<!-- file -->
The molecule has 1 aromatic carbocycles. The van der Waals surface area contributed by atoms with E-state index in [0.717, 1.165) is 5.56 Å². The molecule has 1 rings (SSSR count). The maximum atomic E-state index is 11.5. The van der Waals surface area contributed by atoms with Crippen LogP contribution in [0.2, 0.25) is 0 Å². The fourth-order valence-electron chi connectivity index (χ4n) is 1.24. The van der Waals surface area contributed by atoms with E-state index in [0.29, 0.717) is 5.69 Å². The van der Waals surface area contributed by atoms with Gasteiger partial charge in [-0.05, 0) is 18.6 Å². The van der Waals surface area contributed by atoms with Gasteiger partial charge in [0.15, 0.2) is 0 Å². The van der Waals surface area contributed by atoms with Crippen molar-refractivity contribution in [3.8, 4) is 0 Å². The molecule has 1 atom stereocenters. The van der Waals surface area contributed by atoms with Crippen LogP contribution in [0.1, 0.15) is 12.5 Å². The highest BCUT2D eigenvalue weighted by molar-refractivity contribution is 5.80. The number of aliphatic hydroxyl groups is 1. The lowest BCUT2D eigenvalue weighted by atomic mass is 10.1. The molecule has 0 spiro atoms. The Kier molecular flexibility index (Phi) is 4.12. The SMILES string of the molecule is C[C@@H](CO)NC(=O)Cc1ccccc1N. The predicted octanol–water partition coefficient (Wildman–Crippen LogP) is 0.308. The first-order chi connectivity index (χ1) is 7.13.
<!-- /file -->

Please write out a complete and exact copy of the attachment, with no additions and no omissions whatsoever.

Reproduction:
The molecule has 1 aromatic carbocycles. The van der Waals surface area contributed by atoms with E-state index in [0.717, 1.165) is 5.56 Å². The molecule has 1 rings (SSSR count). The maximum atomic E-state index is 11.5. The van der Waals surface area contributed by atoms with Crippen LogP contribution in [0.2, 0.25) is 0 Å². The fourth-order valence-electron chi connectivity index (χ4n) is 1.24. The van der Waals surface area contributed by atoms with E-state index in [0.29, 0.717) is 5.69 Å². The van der Waals surface area contributed by atoms with Gasteiger partial charge in [-0.05, 0) is 18.6 Å². The van der Waals surface area contributed by atoms with Gasteiger partial charge in [0.15, 0.2) is 0 Å². The van der Waals surface area contributed by atoms with Crippen molar-refractivity contribution in [3.8, 4) is 0 Å². The molecule has 1 atom stereocenters. The van der Waals surface area contributed by atoms with Crippen LogP contribution in [0.1, 0.15) is 12.5 Å². The highest BCUT2D eigenvalue weighted by molar-refractivity contribution is 5.80. The number of aliphatic hydroxyl groups is 1. The lowest BCUT2D eigenvalue weighted by atomic mass is 10.1. The molecule has 0 spiro atoms. The Kier molecular flexibility index (Phi) is 4.12. The SMILES string of the molecule is C[C@@H](CO)NC(=O)Cc1ccccc1N. The predicted octanol–water partition coefficient (Wildman–Crippen LogP) is 0.308. The first-order chi connectivity index (χ1) is 7.13.